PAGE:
Musings on Life, Love and Leftovers

Archive for the tag “gender”

Writing on Eggshells

This week, I’m planning to dye my fingers a new shade of purple, a color not found in any box of crayons. It falls somewhere between eggplant and magenta, and pretty much clashes with my Easter outfit. Hopefully the stain will fade before I go to a concert with my neighbors next week. Guess I can always wear gloves. All of this in the name of coloring Easter eggs with my family .


These days, though, it’s tough gathering the egg-colorers. There was a time when I would be surrounded by a quartet of boys happily decorating oval orbs in a rainbow of hues. Once the decorators left, I’d stand alone near a plastic bowl holding four dozen hard-boiled eggs, surveying the damage once known as the surface of my kitchen table. I had thought I’d learned my lesson from last year’s Easter egg coloring fiasco. That’s why I had painstakingly blanketed the table with layers of yesterday’s newspaper, but somehow a pinkish-green dye managed to find the one triangle that went unprotected. The oak grain now possessing a colorful, confetti-like stain. This botched job was not a commentary on my table-covering abilities; it’s directly related to the five people vying for space around six coloring cups.

Mess or not, the Coloring of the Easter Eggs has been a key element in our family’s springtime traditions that include new clothes, egg hunts and baskets full of chocolate bunnies.

Mess or not, the Coloring of the Easter Eggs has been a key element in our family’s springtime traditions that include new clothes, egg hunts and baskets full of chocolate bunnies. It’s these customs that I count on year after year to replenish my little-girl-at-heart spirit and keep me on track as mother, and now a grandmother. As a child, Easter meant a frilly bonnet, new patent leather shoes and the promise of a basket to be filled and hidden by the Bunny. My family has their own ideas about how to welcome Spring.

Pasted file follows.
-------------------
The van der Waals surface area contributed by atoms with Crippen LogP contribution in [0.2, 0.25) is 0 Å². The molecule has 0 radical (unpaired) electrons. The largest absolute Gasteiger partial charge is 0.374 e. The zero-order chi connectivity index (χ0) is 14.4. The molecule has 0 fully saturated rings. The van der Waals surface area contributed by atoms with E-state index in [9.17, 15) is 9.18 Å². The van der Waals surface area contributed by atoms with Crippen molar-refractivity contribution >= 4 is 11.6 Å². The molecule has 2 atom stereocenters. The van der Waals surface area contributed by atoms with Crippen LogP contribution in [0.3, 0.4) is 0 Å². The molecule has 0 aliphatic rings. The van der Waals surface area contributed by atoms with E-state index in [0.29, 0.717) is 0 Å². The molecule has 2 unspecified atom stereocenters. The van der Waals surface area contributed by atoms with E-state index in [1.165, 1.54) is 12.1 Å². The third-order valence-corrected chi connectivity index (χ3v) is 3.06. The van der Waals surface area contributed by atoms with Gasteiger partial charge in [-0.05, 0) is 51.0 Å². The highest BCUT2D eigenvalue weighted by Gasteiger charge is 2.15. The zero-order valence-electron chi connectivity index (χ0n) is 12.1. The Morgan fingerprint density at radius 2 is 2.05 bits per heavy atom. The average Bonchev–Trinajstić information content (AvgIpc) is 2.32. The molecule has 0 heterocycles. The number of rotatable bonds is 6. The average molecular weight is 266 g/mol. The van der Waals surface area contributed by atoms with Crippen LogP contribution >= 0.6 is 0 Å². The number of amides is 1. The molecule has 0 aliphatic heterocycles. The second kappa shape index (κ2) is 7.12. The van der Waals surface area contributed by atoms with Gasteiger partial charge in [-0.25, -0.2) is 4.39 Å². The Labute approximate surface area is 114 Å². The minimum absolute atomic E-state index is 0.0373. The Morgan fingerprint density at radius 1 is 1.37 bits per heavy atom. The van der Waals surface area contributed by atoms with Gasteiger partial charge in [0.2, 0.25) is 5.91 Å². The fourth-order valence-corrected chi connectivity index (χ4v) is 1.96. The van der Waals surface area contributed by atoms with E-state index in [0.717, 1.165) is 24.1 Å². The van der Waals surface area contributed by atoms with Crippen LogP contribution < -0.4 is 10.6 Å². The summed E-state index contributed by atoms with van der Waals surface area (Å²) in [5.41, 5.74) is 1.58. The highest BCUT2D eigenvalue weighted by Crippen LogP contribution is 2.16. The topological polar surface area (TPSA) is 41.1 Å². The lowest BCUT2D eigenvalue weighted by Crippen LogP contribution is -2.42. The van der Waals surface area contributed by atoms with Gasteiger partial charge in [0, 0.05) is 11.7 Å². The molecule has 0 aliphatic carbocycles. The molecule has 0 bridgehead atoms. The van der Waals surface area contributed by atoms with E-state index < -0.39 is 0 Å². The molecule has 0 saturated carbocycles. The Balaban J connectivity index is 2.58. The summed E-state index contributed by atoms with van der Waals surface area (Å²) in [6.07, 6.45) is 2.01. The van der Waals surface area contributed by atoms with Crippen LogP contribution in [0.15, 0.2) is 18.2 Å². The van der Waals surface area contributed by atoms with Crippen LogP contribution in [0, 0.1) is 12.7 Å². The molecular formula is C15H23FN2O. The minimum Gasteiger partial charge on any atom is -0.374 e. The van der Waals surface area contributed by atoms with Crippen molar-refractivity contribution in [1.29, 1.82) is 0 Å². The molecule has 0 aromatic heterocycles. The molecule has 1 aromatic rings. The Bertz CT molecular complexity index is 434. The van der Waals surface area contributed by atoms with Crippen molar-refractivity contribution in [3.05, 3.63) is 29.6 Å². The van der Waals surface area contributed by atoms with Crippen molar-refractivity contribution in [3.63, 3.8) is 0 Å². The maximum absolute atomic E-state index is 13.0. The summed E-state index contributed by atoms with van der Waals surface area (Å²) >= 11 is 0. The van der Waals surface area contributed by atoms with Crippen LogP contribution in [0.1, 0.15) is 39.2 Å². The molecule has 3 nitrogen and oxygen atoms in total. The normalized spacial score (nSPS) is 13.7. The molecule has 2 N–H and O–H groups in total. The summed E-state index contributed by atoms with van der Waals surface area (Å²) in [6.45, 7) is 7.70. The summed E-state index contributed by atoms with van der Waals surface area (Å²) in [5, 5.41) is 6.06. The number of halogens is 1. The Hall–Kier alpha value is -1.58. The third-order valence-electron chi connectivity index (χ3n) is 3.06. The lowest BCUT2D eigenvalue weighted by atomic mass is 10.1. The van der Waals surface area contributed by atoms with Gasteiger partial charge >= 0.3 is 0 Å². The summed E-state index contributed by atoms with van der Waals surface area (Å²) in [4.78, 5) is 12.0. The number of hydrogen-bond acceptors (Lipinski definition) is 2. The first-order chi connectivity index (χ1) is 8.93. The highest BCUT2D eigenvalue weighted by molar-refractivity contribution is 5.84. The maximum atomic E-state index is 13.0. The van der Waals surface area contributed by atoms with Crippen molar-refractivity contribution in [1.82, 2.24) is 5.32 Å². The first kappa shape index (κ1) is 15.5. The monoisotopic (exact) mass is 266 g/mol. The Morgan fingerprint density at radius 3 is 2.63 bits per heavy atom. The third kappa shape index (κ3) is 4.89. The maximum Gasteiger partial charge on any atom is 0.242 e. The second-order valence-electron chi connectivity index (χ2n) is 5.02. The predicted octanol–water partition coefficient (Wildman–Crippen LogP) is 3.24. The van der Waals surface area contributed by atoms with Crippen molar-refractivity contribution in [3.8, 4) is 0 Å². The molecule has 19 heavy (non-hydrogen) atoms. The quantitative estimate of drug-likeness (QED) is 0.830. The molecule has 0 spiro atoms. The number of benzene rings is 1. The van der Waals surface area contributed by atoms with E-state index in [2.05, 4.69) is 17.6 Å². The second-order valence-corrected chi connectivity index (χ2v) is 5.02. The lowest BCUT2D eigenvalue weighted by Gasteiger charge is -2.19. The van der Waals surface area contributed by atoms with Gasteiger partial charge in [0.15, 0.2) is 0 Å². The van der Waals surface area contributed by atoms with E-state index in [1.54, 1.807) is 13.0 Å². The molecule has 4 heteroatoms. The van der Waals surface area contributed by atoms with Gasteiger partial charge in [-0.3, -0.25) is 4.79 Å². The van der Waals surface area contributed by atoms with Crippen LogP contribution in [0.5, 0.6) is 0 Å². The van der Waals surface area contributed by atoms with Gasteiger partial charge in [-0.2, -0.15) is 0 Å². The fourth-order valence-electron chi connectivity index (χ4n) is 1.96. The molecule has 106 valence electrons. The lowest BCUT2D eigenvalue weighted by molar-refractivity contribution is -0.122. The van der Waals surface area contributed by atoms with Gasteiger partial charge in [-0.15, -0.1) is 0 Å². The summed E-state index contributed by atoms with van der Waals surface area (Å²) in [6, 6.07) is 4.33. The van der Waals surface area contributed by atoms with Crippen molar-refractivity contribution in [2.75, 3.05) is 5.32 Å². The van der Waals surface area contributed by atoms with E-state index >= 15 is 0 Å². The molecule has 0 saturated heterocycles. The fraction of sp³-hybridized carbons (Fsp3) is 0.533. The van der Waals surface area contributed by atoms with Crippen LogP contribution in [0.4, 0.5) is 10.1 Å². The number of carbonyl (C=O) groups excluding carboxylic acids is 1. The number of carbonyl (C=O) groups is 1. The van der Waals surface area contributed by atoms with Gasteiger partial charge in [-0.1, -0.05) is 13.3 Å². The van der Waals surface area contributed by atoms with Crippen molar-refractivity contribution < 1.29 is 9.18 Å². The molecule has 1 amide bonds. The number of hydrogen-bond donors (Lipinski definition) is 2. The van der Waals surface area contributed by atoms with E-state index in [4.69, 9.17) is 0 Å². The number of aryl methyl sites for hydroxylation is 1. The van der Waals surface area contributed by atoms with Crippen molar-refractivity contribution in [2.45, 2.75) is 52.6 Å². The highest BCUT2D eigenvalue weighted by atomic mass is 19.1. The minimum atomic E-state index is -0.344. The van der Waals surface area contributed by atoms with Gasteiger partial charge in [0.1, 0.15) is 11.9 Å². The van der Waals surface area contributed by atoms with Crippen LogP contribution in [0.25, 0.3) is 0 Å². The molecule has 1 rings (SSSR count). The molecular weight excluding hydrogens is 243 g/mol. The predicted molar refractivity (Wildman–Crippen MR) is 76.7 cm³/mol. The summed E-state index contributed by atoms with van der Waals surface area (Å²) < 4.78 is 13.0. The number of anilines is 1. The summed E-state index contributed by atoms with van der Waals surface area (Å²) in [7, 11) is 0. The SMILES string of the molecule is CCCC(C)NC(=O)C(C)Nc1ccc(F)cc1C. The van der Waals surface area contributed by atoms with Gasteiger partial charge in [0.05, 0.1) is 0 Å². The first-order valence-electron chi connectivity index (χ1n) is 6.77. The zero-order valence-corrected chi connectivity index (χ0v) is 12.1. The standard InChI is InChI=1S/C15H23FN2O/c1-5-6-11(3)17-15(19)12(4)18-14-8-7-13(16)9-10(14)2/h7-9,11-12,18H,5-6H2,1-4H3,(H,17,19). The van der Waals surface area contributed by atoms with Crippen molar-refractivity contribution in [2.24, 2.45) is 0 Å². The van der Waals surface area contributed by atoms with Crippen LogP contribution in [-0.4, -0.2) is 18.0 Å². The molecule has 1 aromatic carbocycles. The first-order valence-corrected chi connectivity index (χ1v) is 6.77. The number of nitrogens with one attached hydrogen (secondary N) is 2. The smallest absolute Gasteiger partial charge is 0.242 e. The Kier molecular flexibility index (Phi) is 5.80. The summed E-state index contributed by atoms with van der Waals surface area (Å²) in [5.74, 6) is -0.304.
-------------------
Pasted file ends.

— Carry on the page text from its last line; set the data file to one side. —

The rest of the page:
Years ago, I would watch my sons, Shawn, Jake and Seth, balance hard-boiled eggs on the rim of a flimsy wire holder only to plop them with great care into the pools of color. Each allocated 12, while my husband, Nick, and I share a dozen. Often this process yielded a cracked egg or two.

What a sight to behold: the five of us huddled around the kitchen table without a pepperoni pizza in the middle. For this group to sit in the same place at the same time, the enticement had to be huge. Normally my team of three sons/one husband was off doing their own thing: soccer practice, mowing the lawn, playing video games, away at college. But for theoe few minutes, we gathered as a family with a common goal – to create the best, most bizarre-colored Easter egg.

With my crew, best isn’t defined like it might be by the judges who award Nobel Prizes or Oscars. You won’t find these guys producing a Faberge egg look-a-like. Best usually ended up being the funniest, stupidest or oddest egg. I always wondered that if I had daughters instead of sons, the winning egg might have a more artistic tilt. Maybe in a few years, when my granddaughter Windley is old enough to participate, I’ll find out for sure.

Alas, as a boys-only mother, I’ve learned to look at things from a different viewpoint. I stayed competitive by marking my eggs with corny sayings or kooky nicknames, but I never won. This contest was fixed. The brothers voted for each other’s entries and I ended up looking for a recipe that calls for 48 hardboiled eggs, give or take a cracked few.

Teasing, pestering and bestowing nicknames on their loved ones is one way the male species shows they care. Nick was renamed Scoop, after the boys found out he worked scooping ice cream as a teenager. I was pegged Pebbles a la the Flintstones’ daughter, because of the ponytail I pull to the top of my head when I do my morning workout. During the two years he wore braces, Seth was called Sid (after the mean brace-faced kid in Toy Story). All these names and more would float to the top during this creative free-for-all, only to find themselves written on eggshell surfaces with a wax pencil the size of a golf tee.